One last hill. Only a few more kilometres the spectators roared. Every muscle in my body had started screaming at me – “what are you doing this for?” A headache was creeping in and I knew my blood sugar was dropping. I’d come this far – but this hill? One last hurdle. Every little negative voice in my head was screaming at me and I’d slowed down to a crawling jog. Niall (running buddy and husband-to-be) had saved up his pep talk for this.
He reminded me where I was almost a year ago – feeling like I’d never see properly again or have the strength to walk, never mind run.
“Do you remember that second lumbar puncture?” he offered.
I knew what he was up to. I felt that little negative voice start to slow to a whisper at the same time my pace started to creep back up.
“When we found out only a week after the first lumbar puncture that you’d have to have a second. And you interrogated the doctor before heading to the bathroom to calm yourself down. And I thought you might just leave the hospital. But you didn’t. You faced it, and it was awful – far worse than the first – but you got through it. That was pain, that was fear. If you can do that then this, here, right now, this is nothing. It’s just you and a bit of road.”
I thought I’d given it everything. I thought there was nothing left. I was wrong. That’s just how amazing the human body is. I sprinted the last few km. I found energy I didn’t know existed. A strength I didn’t realise I had. I thought back over the last 12 months, all the highs and the lows – all leading up to this right here, right now. And how fitting that I should complete my first half marathon in the park I had once completed my first 1k, my first 5k. It’s in moments like this that you find out what you’re really made of – and that follows through in life; when you think you’ve given it everything you have, when you think there’s nothing left, there’s always that last little flicker of strength and hope. And it’s that little flicker that has the power to change everything.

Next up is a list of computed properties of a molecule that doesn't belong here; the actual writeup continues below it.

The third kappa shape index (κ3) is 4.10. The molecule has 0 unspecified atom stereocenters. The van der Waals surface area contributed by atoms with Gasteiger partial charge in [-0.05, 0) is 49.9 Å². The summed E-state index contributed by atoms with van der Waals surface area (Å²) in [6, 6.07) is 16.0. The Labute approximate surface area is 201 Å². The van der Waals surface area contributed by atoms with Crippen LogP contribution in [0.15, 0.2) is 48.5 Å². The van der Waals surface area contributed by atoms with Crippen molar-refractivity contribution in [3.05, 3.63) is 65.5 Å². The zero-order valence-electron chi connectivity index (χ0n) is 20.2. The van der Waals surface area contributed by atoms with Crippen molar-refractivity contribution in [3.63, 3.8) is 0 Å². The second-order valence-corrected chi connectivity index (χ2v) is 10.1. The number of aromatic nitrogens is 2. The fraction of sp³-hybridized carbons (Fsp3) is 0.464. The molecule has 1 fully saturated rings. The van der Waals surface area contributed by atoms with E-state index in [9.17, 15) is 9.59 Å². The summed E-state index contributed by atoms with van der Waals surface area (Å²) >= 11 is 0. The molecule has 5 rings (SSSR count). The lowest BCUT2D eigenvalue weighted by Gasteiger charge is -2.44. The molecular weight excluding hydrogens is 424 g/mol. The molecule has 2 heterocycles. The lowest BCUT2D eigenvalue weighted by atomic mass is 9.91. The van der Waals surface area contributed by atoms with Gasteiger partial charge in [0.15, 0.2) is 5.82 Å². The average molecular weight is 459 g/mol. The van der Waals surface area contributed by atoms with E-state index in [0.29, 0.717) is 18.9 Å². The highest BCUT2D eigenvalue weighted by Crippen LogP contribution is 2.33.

I’ve struggled to deal with the what ifs of MS the last few weeks – some bad training runs, a running injury and a fight against fatigue only a few days before the half marathon all threatened to knock me off course, or, at the very least, destroy any tiny spark of self belief that was still left clinging on – but I fought against it all. So, to cross that finish line with Niall by my side, surrounded by my family cheering us on – and to see how proud they all were – I can’t describe how amazing it felt. We collected our medals and I burst into tears in Niall’s arms. I couldn’t be more proud of us. And when life undoubtedly gets tough and throws more obstacles our way, I’ll remind myself how I felt in that moment – nothing can take that from me.